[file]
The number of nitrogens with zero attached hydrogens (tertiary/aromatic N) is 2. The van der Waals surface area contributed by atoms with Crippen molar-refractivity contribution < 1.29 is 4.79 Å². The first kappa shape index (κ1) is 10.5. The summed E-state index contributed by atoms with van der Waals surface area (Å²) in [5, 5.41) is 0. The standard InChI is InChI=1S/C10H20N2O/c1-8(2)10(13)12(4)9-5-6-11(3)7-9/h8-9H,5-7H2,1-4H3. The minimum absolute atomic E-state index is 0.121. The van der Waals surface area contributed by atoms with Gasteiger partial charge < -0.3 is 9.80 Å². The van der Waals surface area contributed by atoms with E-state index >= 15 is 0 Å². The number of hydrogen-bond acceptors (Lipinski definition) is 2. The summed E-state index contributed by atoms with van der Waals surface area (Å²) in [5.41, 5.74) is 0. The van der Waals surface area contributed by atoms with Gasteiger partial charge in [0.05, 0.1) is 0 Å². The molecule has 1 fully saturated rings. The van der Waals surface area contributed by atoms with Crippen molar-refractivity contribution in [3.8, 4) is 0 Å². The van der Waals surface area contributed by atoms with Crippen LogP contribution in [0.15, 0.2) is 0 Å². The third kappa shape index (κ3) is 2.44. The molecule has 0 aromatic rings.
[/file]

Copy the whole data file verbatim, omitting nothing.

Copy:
The number of nitrogens with zero attached hydrogens (tertiary/aromatic N) is 2. The van der Waals surface area contributed by atoms with Crippen molar-refractivity contribution < 1.29 is 4.79 Å². The first kappa shape index (κ1) is 10.5. The summed E-state index contributed by atoms with van der Waals surface area (Å²) in [5, 5.41) is 0. The standard InChI is InChI=1S/C10H20N2O/c1-8(2)10(13)12(4)9-5-6-11(3)7-9/h8-9H,5-7H2,1-4H3. The minimum absolute atomic E-state index is 0.121. The van der Waals surface area contributed by atoms with Gasteiger partial charge < -0.3 is 9.80 Å². The van der Waals surface area contributed by atoms with E-state index >= 15 is 0 Å². The number of hydrogen-bond acceptors (Lipinski definition) is 2. The summed E-state index contributed by atoms with van der Waals surface area (Å²) in [5.41, 5.74) is 0. The van der Waals surface area contributed by atoms with Gasteiger partial charge in [0.05, 0.1) is 0 Å². The molecule has 1 fully saturated rings. The van der Waals surface area contributed by atoms with Crippen molar-refractivity contribution in [3.8, 4) is 0 Å². The van der Waals surface area contributed by atoms with Crippen LogP contribution in [0.15, 0.2) is 0 Å². The third kappa shape index (κ3) is 2.44. The molecule has 0 aromatic rings.